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How can young feds make a difference?

How can young feds make more of a difference? One good start: find what they’re good at and then convey those skills to senior leaders, suggests Tom Fox, vice president of leadership and innovation at the Partnership for Public Service.

On the Washington Post’s Federal Coach blog, Fox discusses the ways young federal employees can make a connection and support their agencies without being in upper management.

There are several approaches to take, Fox noted. First, consider the interests and talents you could bring to resolving any problems, whether it’s finding cost-savings measures or having experience in process improvements and re-engineering.

Next, you should talk to your direct supervisor about your interest and ideas, Fox wrote.

“Your supervisor should be aware of any ongoing or planned efforts to address agency challenges, and can outline those efforts for you and make some suggestions for outreach to different executives or agency working groups,” he says. “Your supervisor also might have some ideas for things you can do to support the team.”

Read the column linked above for more of Fox's ideas. Meanwhile, consider your own career wisdom. What are your best ideas for making a connection with senior leaders? Any approaches that you tried and didn’t work out well? Share your stories in the comments.

Posted by Camille Tuutti on Sep 20, 2011 at 12:19 PM


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Reader comments

Wed, Oct 12, 2011

Yes, we are top-heavy. We have had on and off hiring freezes for years now. We have to write out justifications for filling in after retirements. And in order to get into a professional grade position, you have to have attended grad school and have worked at least one year. So no wonder the younger genertion can't get a job here, and think there's some sort of conspiracy against them.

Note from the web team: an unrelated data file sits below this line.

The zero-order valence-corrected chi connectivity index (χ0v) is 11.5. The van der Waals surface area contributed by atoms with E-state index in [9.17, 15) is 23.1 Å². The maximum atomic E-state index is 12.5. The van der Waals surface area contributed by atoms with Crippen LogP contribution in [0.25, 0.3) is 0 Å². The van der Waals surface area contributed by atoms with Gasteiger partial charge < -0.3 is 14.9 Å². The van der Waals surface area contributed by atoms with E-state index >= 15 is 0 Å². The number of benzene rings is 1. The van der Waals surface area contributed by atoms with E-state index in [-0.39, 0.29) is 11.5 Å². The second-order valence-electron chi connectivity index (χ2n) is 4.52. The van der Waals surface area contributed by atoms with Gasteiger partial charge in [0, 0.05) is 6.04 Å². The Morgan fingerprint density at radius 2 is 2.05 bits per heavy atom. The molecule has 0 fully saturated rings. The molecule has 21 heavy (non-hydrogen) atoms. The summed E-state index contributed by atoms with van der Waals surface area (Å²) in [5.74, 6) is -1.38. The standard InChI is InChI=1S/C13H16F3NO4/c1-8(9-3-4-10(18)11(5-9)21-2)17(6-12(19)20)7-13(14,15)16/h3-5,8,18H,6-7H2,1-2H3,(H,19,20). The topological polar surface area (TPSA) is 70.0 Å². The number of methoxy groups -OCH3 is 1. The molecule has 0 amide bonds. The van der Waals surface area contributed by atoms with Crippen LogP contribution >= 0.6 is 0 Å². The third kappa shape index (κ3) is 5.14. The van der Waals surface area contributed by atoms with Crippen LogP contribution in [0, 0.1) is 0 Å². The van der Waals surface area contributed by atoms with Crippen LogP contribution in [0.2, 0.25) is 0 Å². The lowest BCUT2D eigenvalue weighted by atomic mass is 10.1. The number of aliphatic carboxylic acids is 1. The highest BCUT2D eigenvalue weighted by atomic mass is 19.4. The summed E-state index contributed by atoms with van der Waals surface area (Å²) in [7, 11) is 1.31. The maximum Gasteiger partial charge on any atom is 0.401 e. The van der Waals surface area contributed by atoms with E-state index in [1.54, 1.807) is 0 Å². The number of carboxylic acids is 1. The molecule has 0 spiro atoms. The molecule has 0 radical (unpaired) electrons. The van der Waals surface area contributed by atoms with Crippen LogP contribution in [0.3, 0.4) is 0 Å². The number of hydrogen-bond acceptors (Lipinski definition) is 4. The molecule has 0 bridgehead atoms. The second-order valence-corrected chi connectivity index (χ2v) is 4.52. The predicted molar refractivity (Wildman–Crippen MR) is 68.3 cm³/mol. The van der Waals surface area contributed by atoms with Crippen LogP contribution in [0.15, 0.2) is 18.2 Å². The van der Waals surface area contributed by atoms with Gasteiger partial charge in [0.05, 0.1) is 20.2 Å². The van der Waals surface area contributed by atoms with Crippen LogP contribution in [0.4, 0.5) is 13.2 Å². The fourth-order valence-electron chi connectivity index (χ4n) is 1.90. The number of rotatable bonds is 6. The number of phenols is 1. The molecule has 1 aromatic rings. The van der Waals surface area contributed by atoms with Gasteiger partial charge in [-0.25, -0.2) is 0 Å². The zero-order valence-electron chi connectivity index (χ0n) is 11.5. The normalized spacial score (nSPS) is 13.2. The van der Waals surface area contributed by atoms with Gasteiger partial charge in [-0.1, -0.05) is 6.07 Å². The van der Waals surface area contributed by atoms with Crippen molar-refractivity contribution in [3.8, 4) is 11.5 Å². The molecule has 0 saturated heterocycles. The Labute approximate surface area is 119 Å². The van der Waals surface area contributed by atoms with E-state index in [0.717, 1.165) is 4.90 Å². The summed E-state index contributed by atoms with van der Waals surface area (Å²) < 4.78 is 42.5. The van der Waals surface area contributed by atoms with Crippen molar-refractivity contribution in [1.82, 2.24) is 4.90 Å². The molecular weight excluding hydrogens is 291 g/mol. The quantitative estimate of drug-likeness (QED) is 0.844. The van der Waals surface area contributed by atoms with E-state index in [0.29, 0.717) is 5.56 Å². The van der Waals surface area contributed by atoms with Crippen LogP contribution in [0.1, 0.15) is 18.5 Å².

Mon, Sep 26, 2011

From Wed Sep 11 starting Why? Sorry, I meant Washington, not my managers. There are not enough positions left (at field office or mid management level) to get all the work done. Until Washington stops the downsizing this will not change. The agencies are in a position of having to take advantage of whatever employees are willing to give them for free. When the general public finally feels the impact, we won't be considered leaches anymore, the public will demand better service and things will change. Until then, good luck surviving the workload and stress. You're gonna need it.

Fri, Sep 23, 2011

Wow!!! Such anger and unhappiness. Maybe I am crazy, but I have diligently been trying to land a government job for the past ten years. You workers should feel lucky and proud to be where you are in your career field. I, on the other hand, have a BS and am not getting anywhere in the job hunt for a secure job with benefits and insurance! I feel that I have the attitude and skills needed to make an impact on the whole office, yet because I am not a vet, my name is not even getting to the SO! You should consider working in the private sector where it is completely "cut throat"! I would feel honored to work for the government and could offer new ideas and energy to a much needed atmosphere.

Fri, Sep 23, 2011

I had a couple of things "stolen" by a higher-up in the organization when I was new. Very quickly I learned when I passed on knowledge or a process I had developed that worked well to that person, other people were aware I had done so. That person only got one award for one of my ideas, and later gave me an award for helping them. Bottom line: don't let people get away with it. For the most part, however, it's not been an issue - I've received credit when credit was due to me throughout my 25 year career.

Fri, Sep 23, 2011 broomhilda ssa

Friends, I could not have said it any better! This comes from a 17 year fed. Management is top heavy & most spend all their time justifying their posotions.

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